3 fruits that lower inflammation and prevent disease

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Healthy Fruit News(NaturalHealth365) What do tart cherries, blueberries and oranges have in common? All three fruits are missing a good public relations firm to work around the restrictions of the Food and Drug Administration (FDA). So far, this agency has successfully stifled fruit farmers from citing published scientific studies proving the health benefits of eating fruits.

These three fruits can lower inflammation and help modulate gene expression. In addition, they have proven to be more beneficial and safer than pharmaceuticals for many health conditions. Something is seriously wrong with a country that allows healthcare professionals to learn more about toxic drugs over healthy food for disease prevention.

Tart cherries can switch critical genes off and on, and modulate cell-signaling molecules such as tumor necrosis factor. Studies have shown that cherries have multiple benefits for the cardiovascular system. Truth is truth and what research has discovered has never been disputed by the “fear and death administration”.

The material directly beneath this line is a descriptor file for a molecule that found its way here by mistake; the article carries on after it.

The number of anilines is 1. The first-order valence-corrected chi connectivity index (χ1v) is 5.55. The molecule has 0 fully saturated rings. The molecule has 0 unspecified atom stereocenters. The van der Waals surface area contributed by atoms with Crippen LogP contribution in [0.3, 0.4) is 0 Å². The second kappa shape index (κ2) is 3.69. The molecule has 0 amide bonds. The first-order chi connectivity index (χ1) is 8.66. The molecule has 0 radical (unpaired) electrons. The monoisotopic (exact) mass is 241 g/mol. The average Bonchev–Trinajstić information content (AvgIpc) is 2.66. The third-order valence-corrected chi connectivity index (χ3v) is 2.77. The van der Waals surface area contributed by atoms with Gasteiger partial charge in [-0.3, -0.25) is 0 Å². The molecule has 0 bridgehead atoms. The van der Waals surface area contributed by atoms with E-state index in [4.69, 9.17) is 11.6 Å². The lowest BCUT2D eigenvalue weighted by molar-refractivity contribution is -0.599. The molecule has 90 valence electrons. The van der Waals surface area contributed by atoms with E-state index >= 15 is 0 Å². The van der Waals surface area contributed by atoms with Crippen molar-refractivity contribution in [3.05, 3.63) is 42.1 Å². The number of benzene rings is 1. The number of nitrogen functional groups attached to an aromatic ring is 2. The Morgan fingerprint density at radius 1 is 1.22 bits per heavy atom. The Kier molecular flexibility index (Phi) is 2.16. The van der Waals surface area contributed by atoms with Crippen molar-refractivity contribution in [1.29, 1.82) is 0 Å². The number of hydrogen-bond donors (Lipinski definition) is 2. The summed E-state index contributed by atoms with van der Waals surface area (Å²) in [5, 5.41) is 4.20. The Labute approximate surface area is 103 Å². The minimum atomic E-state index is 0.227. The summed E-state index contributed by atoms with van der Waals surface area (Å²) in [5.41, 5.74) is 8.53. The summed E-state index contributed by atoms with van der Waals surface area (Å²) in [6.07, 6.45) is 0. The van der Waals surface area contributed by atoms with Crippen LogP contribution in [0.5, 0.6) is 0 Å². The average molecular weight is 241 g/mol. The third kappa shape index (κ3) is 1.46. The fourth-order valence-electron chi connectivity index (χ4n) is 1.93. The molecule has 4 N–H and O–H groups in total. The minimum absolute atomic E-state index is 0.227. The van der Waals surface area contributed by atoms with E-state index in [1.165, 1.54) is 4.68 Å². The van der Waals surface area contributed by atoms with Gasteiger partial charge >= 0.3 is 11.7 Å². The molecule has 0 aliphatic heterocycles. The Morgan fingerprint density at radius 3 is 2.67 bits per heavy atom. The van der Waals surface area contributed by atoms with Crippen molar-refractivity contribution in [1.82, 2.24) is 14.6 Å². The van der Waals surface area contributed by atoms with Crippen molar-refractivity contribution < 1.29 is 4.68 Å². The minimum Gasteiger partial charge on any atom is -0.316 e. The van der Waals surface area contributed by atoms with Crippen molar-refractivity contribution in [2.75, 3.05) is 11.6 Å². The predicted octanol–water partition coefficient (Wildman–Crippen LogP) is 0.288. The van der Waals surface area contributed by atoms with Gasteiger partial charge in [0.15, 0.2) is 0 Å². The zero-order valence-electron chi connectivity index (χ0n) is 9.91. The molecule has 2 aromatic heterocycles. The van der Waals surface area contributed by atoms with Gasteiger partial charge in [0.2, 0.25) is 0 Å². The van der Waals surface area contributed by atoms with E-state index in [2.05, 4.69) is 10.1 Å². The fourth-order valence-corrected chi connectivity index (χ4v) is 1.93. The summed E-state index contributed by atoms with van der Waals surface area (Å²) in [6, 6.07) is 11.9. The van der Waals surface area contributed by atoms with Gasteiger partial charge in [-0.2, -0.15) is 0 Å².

Yet, in a free country, fruit growers are denied the ability to advertise the health benefits of eating cherries. The mainstream media “talking points” are all about the value of taking drugs – not eating healthy.

The systematic suppression of healthy food information is a conspiracy – beyond imagination.

Getting back to cherries. Tart cherries can be considered a first line of defense for pain and dis-ease. I’ll bet you never heard about the human trials on the impact of tart cherries for pain following intense exercise – did you?